Interestingly enough, the normal “off” with the Wii, is actually more like “standby” and is live on the network, checking for messages, and doing whatever Wiis do. This will be interesting a little later on.
While dorking around with my laptop in the living room doing some of my typical nerd things, I notice that I keep disassociating with my wifi network. There’s a bunch of competing wifi networks here, so I’ve become accustomed to a fair amount of fail related to it. Wifi is a convenience, but it was happening so much I thought that someone was using a deauthentication attack on my client.
I pulled the logs on my AP and saw this:
Well that looked a little slow for a typical attack. What else was happening?
The key was getting rotated every couple minutes and all the active clients were resetting their connections. What gives? What’s going on here?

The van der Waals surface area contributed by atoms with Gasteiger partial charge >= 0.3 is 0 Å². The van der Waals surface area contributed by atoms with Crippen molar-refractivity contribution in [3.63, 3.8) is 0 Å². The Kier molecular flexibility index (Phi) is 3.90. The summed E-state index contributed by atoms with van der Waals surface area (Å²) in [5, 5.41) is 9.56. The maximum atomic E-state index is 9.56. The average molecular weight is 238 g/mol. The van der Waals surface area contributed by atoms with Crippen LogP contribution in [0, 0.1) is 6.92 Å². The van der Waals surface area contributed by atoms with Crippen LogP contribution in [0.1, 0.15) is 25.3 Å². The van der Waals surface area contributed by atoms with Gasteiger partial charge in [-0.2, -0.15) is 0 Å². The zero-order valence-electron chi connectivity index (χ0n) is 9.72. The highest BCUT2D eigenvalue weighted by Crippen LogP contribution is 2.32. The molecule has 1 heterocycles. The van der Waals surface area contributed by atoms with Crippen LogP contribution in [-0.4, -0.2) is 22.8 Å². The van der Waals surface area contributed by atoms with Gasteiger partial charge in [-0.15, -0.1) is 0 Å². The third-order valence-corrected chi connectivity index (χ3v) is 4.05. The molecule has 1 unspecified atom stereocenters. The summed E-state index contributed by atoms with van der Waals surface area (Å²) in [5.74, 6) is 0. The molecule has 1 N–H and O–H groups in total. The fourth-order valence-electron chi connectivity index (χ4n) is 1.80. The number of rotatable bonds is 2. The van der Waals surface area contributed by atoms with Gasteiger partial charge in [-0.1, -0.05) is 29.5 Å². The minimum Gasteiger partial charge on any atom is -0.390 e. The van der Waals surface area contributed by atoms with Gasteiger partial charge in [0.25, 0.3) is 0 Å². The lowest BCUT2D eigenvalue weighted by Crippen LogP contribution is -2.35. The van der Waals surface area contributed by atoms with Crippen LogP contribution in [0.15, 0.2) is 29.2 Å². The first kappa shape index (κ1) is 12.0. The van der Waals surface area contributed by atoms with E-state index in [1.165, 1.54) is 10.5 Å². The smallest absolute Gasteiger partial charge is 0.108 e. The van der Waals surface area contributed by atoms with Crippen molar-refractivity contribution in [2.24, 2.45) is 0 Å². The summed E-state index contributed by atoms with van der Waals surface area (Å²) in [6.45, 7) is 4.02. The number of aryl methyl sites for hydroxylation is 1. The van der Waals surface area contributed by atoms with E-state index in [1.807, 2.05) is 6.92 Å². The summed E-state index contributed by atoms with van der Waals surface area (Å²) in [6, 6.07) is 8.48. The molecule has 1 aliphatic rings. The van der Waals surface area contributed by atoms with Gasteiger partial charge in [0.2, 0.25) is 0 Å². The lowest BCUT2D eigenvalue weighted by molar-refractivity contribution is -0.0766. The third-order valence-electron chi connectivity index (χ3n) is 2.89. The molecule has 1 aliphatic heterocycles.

Ok. So I threw laptop in passive mode and snooped on network traffic. So who’s this guy that’s flapping it’s connection every 10 seconds?
A Nintendo manufacturer MAC prefix? My Wii in suspended mode is breaking my WPA2 network? What the hell?
So apparently the Wii uPnP requests two TCP and one UDP ports on the router repeatedly, while in suspend mode, and the Apple Airport Extreme (that’s an 802.11n AP in mixed g/n mode) freaks out. This is clearly a new feature as I only updated my Wii’s firmware last week and would have been too annoying for me to miss previously.
In case you were wondering why your Wii was freaking out on your Airport or Airport Extreme network, hopefully you’ll have been able to find this and can troubleshoot further.
It might be the uPnP support for NAT port mapping, but my fix is to turn off the Wii fully when not in use. Hold down the power button until the LED is red instead of orange. I’m sure more people will complain and one or the other will update their firmware to compensate soon enough.